Back then it was run by the brilliant Harry Collins who had founded the UK branch of Nikon from his roots at the Rank Organisation in the late 60’s. Harry had a passion for cameras and understood photography, which the professional photographers and staff respected. Uniquely the company was co-managed by Harry and a designated director from Nikon Tokyo who oversaw things were done the ‘Nikon way’. When I was there it was all about the heritage of their legendary ‘F’ range of SLR 35mm film cameras. The Nikon F launched in 1959 had become the work horse camera for the world’s photo press. Every decade or so a new flagship ‘F’ camera would be launched. 1972 the Nikon F2, 1980 the F3 and 1988 the F4. Each new camera had an astonishing amount of research and development put into them – taking recommendations directly from the working professional photographers – resulting in a formidable camera, each one better than the next. I often likened the Fleet Street press pack of photographers to racing car drivers. They were the ones on the track, taking chances and using the product to its limits. Their input and recommendations were invaluable and we often fed back ideas and complaints back to Tokyo. After all it isn’t the mechanic in the garage that knows what works best on a racing car. The USP to these cameras was the F-mount which enabled every lens since 1959 to be used on each and every camera (which is still true to this day) . Canon scrapped their original lens mount and alienated a large sector of their followers when they changed the mount -giving Nikon the market share of working pro’s.
When I started working at Nikon I was asked every day ‘when is the F5 coming out?’. I had no idea, but we did have a Japanese liaison officer called Masa Toro who knew. ‘Yes’ was his standard reply for anything I ever asked him. Even if the answer should have been ‘No’ it was always ‘Yes’. The word ‘No’ and it’s negative connotations isn’t one used often in the Japanese vocabulary! Masa Toro knew when the camera was coming and he often hinted to me we needed a camera with a faster motor drive, brighter viewfinder and we need an intelligent exposure metering system, but would never let me know when. ‘When it is ready. Yes?’ was always his final word on the matter. The legacy of the ‘F’ series cameras was everything to the company back then. The business logic was whatever camera the professionals used would be followed by the masses, buying the point and shoot compact cameras and entry level SLR cameras favoured by enthusiasts. This business model worked well and many of the big sporting events were sponsored by Nikon to ensure every professional was holding a black Nikon lens on international TV.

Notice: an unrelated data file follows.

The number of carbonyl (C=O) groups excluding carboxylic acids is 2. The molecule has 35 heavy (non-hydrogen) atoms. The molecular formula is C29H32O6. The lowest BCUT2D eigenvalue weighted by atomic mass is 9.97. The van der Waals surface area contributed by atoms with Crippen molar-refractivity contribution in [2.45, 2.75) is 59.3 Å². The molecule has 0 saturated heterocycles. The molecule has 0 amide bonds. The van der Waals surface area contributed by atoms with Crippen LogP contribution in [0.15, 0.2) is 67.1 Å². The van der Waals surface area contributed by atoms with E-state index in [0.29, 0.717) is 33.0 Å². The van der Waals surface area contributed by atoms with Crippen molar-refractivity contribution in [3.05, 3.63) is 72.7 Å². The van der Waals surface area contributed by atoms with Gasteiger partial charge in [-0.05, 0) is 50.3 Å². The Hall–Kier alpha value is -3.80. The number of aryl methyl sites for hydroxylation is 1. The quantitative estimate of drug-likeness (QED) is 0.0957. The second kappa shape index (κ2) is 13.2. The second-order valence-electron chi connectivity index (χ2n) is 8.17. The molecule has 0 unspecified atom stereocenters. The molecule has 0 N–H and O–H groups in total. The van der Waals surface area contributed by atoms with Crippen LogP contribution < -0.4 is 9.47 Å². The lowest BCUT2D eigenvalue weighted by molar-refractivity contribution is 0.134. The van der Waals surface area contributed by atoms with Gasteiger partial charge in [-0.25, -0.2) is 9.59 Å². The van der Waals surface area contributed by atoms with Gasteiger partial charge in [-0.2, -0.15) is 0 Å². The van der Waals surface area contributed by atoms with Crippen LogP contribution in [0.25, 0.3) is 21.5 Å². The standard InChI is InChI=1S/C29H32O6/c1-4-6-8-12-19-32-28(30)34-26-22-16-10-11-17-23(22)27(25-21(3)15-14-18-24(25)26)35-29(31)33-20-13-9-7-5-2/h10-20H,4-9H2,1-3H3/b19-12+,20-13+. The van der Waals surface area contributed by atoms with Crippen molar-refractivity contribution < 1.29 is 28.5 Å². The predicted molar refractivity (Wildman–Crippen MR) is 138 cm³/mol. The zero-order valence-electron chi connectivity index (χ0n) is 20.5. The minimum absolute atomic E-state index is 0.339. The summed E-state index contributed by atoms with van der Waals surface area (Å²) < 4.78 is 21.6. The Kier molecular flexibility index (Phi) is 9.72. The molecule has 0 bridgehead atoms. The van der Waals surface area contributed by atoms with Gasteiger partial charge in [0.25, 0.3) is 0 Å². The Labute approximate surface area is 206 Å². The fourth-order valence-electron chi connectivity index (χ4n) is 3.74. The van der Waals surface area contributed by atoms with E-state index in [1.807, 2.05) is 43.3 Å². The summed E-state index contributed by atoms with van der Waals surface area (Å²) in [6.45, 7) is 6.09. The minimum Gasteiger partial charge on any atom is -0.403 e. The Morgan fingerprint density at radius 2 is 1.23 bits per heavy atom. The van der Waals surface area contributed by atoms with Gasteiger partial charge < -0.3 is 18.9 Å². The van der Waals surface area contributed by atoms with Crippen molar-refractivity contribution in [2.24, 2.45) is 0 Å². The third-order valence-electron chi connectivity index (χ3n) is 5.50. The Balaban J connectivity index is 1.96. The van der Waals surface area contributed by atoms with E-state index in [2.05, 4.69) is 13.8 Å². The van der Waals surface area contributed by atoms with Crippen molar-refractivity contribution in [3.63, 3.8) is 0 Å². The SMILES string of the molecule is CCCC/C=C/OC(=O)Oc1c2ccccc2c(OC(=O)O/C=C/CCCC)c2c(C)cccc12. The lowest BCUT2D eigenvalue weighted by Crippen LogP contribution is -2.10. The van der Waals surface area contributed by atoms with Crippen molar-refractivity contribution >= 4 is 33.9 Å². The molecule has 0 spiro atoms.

One of my best days at work was when Masa Toro calmly walked into my office with a huge un-marked camera and announced ‘Yes, the F5!’. I nervously picked it up and held the camera to my eye. I will never forget the feeling as I depressed the shutter release and the camera fired continuously at 8 frames per second like a train passing through a station. The autofocus was like no other I had ever used with 5 points of focus controllable with a thumb dial on the back. It was fast and accurate, even in low light. The camera was cast from a solid aluminium alloy and felt so good to hold. It was a beast and like no other before it! Several months later the camera was launched and went on to be a game changer in the photographic industry. A camera made from 40 years of evolution!
This was the last major film camera launched before the digital revolution began. It was in my final year at Nikon I was lucky enough to be involved with the launch of the Nikon D1 which was virtually identical to a Nikon F5 allowing a seamless transition from film to digital. Nikon went on to launch one more F-series camera the F6, but by then the world had moved on and film was over. The D1 was such a phenomenal success that Nikon had back orders for over 2 years and was the leading manufacturer in photography! I left Nikon in 1999 and ironically continued shooting with film cameras for a further 6 years before fully switching to digital in 2006.